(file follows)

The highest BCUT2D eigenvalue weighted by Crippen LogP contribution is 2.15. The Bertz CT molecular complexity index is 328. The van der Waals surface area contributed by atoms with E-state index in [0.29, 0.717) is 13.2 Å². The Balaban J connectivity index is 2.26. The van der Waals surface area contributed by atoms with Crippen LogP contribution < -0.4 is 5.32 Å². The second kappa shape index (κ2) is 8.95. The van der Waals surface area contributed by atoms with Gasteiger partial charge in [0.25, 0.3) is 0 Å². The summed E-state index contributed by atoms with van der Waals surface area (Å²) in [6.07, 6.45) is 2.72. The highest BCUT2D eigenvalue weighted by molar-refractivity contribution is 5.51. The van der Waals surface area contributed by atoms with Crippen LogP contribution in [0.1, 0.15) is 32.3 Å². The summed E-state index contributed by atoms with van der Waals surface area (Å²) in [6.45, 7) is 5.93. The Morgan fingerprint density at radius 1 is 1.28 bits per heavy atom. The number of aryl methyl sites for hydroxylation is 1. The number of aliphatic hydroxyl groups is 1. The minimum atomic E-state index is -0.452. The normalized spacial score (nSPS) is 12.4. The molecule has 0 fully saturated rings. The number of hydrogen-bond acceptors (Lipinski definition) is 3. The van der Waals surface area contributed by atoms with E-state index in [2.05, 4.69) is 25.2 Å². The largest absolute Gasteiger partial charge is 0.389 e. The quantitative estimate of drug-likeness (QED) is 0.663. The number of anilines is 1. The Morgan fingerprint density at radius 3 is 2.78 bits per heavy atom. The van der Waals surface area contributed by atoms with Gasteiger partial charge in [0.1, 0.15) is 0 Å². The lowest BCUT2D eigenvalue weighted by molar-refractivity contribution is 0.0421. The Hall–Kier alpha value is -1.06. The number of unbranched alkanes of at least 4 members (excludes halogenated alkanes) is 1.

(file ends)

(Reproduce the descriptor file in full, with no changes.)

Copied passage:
The highest BCUT2D eigenvalue weighted by Crippen LogP contribution is 2.15. The Bertz CT molecular complexity index is 328. The van der Waals surface area contributed by atoms with E-state index in [0.29, 0.717) is 13.2 Å². The Balaban J connectivity index is 2.26. The van der Waals surface area contributed by atoms with Crippen LogP contribution < -0.4 is 5.32 Å². The second kappa shape index (κ2) is 8.95. The van der Waals surface area contributed by atoms with Gasteiger partial charge in [0.25, 0.3) is 0 Å². The summed E-state index contributed by atoms with van der Waals surface area (Å²) in [6.07, 6.45) is 2.72. The highest BCUT2D eigenvalue weighted by molar-refractivity contribution is 5.51. The van der Waals surface area contributed by atoms with Crippen LogP contribution in [0.1, 0.15) is 32.3 Å². The summed E-state index contributed by atoms with van der Waals surface area (Å²) in [6.45, 7) is 5.93. The Morgan fingerprint density at radius 1 is 1.28 bits per heavy atom. The number of aryl methyl sites for hydroxylation is 1. The number of aliphatic hydroxyl groups is 1. The minimum atomic E-state index is -0.452. The normalized spacial score (nSPS) is 12.4. The molecule has 0 fully saturated rings. The number of hydrogen-bond acceptors (Lipinski definition) is 3. The van der Waals surface area contributed by atoms with E-state index in [2.05, 4.69) is 25.2 Å². The largest absolute Gasteiger partial charge is 0.389 e. The quantitative estimate of drug-likeness (QED) is 0.663. The number of anilines is 1. The Morgan fingerprint density at radius 3 is 2.78 bits per heavy atom. The van der Waals surface area contributed by atoms with Gasteiger partial charge in [0.1, 0.15) is 0 Å². The lowest BCUT2D eigenvalue weighted by molar-refractivity contribution is 0.0421. The Hall–Kier alpha value is -1.06. The number of unbranched alkanes of at least 4 members (excludes halogenated alkanes) is 1.